“I have always been a risk-taker,” he explains. “I was looking for a school that had a focus on entrepreneurship. MIT has some of the best entrepreneurship professors in the world, but also an entire structure of resources to help their students build companies. MIT alumni have founded more than 30k currently active companies whose annual revenue is the equivalent to the 10th largest GDP in the world.”
SIP SERVES A WELCOME BREAK FROM CLASS
If you played word association with Sloanies about the MBA program, “entrepreneurship” probably wouldn’t be the first word you’d hear. Instead, you would hear some variation of “action learning.” Part of that stems from the Action Learning Labs, the defining experience of Sloan MBAs. Here, students choose from a dozen labs, where they team up with organizations worldwide. Such projects can be geographically-centered (Israel, China, India, United States) or targeted to particular functions, such as finance, analytics, healthcare, operations, entrepreneurship, enterprise management, and sustainable business.
What exactly do students do during an Action Learning Lab. Faye Cheng, a 2018 P&Q Best & Brightest MBA, gathered an array of hands-on experience during her two labs. “For example, through Operations Lab, my team helped a major food processing company think through how they can reallocate their resources to accommodate increasing demand for customization,” she says. “Through Global Entrepreneurship Lab (G-Lab), my team worked with the biggest co-working space company in Peru to strategize how they can expand in the region and strengthen their competitive advantage against international players entering Peru.”
In other words, students can gain an array of functional and geographical experience to prepare themselves for their internships and beyond. This preparation is accelerated by the core curriculum, which is completed in the first semester. These experiential learning opportunities go far beyond Action Learning Labs. Sloan is also famed for its Sloan Innovation Period (SIP), a week-long break during each mid-semester where students take ungraded seminars in areas of interest. SIP serves as a welcome break from the coursework; it enables students to focus of topics like global health, design thinking, ethics, resilience, and even improv – with content delivered by faculty, experts, and business leaders alike. At the same time, Sloan is part of the MIT-wide Independent Activities Period (IAP), where students spend their Januarys on passion projects. Faye Cheng, for one, spent one IAP continuing to work on a startup in Peru that was part of her Action Learning Lab.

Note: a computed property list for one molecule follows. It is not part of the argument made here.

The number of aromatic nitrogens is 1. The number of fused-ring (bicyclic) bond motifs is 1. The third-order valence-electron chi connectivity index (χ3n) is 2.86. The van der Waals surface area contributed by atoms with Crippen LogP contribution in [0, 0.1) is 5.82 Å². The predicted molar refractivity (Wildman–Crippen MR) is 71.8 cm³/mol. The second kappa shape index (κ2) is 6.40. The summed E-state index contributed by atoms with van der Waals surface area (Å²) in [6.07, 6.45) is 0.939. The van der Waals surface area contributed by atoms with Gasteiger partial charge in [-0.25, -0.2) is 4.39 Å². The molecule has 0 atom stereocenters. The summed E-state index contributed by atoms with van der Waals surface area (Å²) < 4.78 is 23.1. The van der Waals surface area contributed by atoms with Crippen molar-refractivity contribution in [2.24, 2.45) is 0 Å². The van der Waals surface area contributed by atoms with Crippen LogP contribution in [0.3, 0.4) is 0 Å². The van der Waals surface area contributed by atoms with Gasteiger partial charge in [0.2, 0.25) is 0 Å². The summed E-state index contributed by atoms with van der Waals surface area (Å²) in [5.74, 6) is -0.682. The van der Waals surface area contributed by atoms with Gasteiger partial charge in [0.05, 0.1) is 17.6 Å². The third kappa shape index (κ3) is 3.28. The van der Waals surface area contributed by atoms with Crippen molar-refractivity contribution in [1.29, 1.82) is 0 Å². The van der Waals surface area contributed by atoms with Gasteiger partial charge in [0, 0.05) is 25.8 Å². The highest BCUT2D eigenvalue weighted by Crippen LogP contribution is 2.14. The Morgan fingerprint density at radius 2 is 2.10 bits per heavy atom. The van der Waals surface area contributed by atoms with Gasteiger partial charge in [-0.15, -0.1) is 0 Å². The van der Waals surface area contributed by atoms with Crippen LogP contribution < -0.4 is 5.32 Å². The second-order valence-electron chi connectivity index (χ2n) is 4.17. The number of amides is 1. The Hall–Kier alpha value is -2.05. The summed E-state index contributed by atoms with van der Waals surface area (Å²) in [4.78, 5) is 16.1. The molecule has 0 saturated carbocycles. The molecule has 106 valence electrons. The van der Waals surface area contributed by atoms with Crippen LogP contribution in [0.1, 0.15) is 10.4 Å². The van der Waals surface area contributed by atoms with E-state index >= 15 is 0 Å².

Such activities sparked the Class of 2020’s imaginations – and often tipped the balance for where they wanted to spend their MBA years. “Assuming that most MBA programs all have great faculty and impressive curriculum, I believe that the big differentiator when it comes to learning is the ‘how’ and not the ‘what’, explains Itzik Elyahou. “The prospect of gaining hands-on experience through lab activities, study trips and Innovation Period, as well as the possibility to work on collaborative projects with faculty and students from one of the most prestigious engineering school in the world, made the choice straightforward.”
SCHOOL LAUNCHES BUSINESS ANALYTICS CERTIFICATE
Beyond Action Learning Labs, SIP, and IAP, some 2020 MBAs were just mesmerized by how this spirit of creating and doing forges bonds across campus. “I remember walking out of the business school into a team of students from across campus working on their self-driving tricycle prototype on the sidewalk,” says Kevin Cheung. ”It was action-driven collaboration like this and the innovative environment that led me to choose Sloan.”